“In my opinion, they probably have a ritual meaning and function, which is so old that it can’t be explained ethnographically.”

But how old? “We really don’t know,” admits Sakal, explaining that petroglyphs – and rock art in general – have been difficult so far.

He added: “There are myths about the era, from the Neolithic to the late Islamic period. “Personally, I don’t think all the carvings were made at the same time.”

A decade ago, a scientific study of nine different petroglyphs at Al Jassasiya found no evidence that they were more than several hundred years old, but the researchers concluded that more research is needed. further research, including the development of new techniques specifically for limestone carving.

While experts certainly can’t say when and by whom Al Jassasiya’s petroglyphs were created, they all agree that the carvings are the most fascinating – and most unusual at the location is of the boats.

Theories vary according to the age of the petroglyphs.

Theories vary according to the age of the petroglyphs.

Polite Dimitris Sideridis

These creations provide important information about the types of vessels used in the thriving fishing and fishing industries (for centuries the mainstay of Qatar’s economy), as well as other factors their difference.

Most boats seen from above are fish-shaped with pointed tails and rows of oars, carved with a pointed metal tool.

They contain a number of details, such as ribs and cross-sections capable of showing the placement of masts and bollards.

In some cases, a long line from the stern depicts a line ending in either a traditional Arabian anchor (a triangular rock anchor with two holes) or a European style (a metal anchor with a long shank and two curved arms, first used in the region about seven centuries ago).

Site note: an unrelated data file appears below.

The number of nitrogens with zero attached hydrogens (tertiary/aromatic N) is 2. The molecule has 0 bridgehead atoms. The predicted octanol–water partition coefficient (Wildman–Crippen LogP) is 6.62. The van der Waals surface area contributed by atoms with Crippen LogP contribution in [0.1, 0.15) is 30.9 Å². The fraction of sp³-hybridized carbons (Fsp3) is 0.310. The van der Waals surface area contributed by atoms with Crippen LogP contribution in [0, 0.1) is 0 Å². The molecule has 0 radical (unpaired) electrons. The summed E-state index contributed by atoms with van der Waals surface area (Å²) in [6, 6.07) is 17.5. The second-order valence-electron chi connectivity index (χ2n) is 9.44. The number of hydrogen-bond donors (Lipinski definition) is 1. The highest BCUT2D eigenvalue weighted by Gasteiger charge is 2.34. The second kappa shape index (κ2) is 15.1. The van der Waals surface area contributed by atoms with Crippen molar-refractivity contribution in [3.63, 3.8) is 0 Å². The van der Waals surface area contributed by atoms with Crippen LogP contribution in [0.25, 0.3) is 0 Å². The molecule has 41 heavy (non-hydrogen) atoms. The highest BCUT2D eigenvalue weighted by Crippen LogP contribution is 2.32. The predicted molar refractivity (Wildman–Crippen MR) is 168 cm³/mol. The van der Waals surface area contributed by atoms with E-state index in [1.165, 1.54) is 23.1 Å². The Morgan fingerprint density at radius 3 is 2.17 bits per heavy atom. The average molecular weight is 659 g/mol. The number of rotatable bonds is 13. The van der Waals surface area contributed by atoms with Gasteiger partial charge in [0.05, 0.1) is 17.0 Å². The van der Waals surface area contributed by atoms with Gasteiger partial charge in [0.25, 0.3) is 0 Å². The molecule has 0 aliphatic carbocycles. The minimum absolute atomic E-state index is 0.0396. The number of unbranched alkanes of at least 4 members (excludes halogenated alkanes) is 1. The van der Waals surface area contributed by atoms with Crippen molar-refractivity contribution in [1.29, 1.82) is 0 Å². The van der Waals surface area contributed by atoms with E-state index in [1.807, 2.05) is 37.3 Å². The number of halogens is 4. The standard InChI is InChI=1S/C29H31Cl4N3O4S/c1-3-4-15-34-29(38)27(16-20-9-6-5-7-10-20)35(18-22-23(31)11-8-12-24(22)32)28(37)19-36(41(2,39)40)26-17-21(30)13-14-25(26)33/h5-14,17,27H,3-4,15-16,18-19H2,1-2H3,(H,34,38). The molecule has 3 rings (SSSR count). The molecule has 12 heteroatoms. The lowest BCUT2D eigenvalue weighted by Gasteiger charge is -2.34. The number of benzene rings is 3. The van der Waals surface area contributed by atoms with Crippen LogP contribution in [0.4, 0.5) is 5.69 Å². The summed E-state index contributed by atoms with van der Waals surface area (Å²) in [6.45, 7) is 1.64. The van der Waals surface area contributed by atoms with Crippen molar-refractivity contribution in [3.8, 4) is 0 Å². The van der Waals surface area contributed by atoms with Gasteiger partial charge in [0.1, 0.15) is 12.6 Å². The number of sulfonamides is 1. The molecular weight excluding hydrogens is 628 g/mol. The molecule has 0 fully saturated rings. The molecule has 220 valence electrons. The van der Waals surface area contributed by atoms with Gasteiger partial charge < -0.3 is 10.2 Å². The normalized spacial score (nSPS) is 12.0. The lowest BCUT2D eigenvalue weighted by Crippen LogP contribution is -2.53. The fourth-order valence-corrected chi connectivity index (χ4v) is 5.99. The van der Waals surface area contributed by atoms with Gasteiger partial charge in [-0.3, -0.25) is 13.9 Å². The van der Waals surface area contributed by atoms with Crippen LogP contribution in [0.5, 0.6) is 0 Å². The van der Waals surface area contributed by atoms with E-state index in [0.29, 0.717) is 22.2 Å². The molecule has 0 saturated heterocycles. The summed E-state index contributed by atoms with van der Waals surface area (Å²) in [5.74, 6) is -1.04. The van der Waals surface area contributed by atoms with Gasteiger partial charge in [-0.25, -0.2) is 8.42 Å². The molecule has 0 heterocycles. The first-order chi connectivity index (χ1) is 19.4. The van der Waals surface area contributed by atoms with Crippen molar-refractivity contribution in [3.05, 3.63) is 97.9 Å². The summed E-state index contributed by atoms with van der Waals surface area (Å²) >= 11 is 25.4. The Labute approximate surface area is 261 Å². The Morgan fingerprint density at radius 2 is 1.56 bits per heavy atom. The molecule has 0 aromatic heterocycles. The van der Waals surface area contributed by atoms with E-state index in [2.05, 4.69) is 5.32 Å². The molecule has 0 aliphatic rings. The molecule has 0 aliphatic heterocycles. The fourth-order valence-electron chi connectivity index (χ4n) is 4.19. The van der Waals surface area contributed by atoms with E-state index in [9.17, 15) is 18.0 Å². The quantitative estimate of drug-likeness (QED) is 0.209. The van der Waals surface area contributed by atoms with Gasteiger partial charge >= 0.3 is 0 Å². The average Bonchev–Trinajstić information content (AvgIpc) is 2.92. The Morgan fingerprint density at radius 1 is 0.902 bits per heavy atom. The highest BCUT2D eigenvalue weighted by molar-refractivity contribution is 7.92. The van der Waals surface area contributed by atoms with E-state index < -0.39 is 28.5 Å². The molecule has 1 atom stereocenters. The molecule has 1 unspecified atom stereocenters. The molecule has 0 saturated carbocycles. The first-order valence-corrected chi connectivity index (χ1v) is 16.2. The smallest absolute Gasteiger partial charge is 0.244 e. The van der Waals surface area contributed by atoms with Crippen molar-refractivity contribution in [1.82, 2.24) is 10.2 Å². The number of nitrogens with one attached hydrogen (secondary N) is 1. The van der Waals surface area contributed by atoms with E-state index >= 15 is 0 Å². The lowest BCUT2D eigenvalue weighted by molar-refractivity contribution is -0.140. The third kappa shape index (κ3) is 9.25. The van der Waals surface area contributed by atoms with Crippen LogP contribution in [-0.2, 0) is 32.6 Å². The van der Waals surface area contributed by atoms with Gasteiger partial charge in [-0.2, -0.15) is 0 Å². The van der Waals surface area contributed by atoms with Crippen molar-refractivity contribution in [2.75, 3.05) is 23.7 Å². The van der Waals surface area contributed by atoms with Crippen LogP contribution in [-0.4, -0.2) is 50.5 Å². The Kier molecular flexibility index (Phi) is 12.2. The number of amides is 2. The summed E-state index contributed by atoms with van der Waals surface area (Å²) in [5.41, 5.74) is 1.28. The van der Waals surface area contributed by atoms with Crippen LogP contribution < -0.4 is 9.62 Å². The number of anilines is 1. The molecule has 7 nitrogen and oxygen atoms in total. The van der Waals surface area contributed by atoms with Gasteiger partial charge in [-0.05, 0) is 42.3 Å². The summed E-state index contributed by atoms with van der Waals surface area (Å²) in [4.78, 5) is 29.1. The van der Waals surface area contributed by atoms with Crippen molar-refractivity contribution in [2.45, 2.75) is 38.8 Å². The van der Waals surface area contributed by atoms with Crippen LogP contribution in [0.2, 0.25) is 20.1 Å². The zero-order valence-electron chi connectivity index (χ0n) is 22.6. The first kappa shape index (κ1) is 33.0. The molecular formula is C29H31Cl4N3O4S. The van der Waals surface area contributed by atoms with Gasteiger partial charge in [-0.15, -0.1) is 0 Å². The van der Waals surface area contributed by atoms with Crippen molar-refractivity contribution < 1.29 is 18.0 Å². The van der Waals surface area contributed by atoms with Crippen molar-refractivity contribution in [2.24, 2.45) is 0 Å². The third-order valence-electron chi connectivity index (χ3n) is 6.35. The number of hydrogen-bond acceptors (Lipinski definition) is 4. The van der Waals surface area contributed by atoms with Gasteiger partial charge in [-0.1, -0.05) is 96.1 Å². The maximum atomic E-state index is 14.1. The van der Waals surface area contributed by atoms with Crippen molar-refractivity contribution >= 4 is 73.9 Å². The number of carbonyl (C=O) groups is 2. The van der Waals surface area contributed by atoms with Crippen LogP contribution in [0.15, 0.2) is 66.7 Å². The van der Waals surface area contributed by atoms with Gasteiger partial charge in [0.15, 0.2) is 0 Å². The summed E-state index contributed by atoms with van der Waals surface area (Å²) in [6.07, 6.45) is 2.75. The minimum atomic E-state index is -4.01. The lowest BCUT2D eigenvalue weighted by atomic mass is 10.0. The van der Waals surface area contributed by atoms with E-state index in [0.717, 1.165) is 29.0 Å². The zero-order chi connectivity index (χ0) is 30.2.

Journey to the other world

Mystery prevails over the purpose of some carvings.

Mystery prevails over the purpose of some carvings.

Polite Dimitris Sideridis

Frances Gillespie and Faisal Abdulla Al-Naimi write in “Hidden in the Sands: Uncove of Qatar’s Past” in several boats. ”

“This is what they will look like when the boats are anchored on the pearl bank and the oars are left in place for divers to hang on and rest when they come up.”

Experts say they can only speculate why there is such a high concentration of ship carvings at Al Jassasiya, compared with other coastal petroglyph sites in Qatar.

Gillespie and Al-Naimi note: “Ships played an important role in the beliefs of ancient peoples, who saw them as a symbolic means of transit from one world to the next.”

“Both the Babylonians and the ancient Egyptians believed that the dead went to the afterlife on a ship. Greek mythology speaks of the ferryman Charon who carried the souls of the dead across the River Styx to the underworld. Possibly the oldest shipboard carving is an echo of a folk memory far back in prehistoric times.”

Whatever the reason, visitors should remember to bring water and wear a hat and sunscreen when wandering among the carvings to reflect on their meaning.

The fenced site doesn’t have any shaded areas, so the best times to visit are at dawn and dusk. Al Jassasiya is located just south of the famous Azerbaijan Beach, so an excursion there can also be combined with a relaxing day by the sea.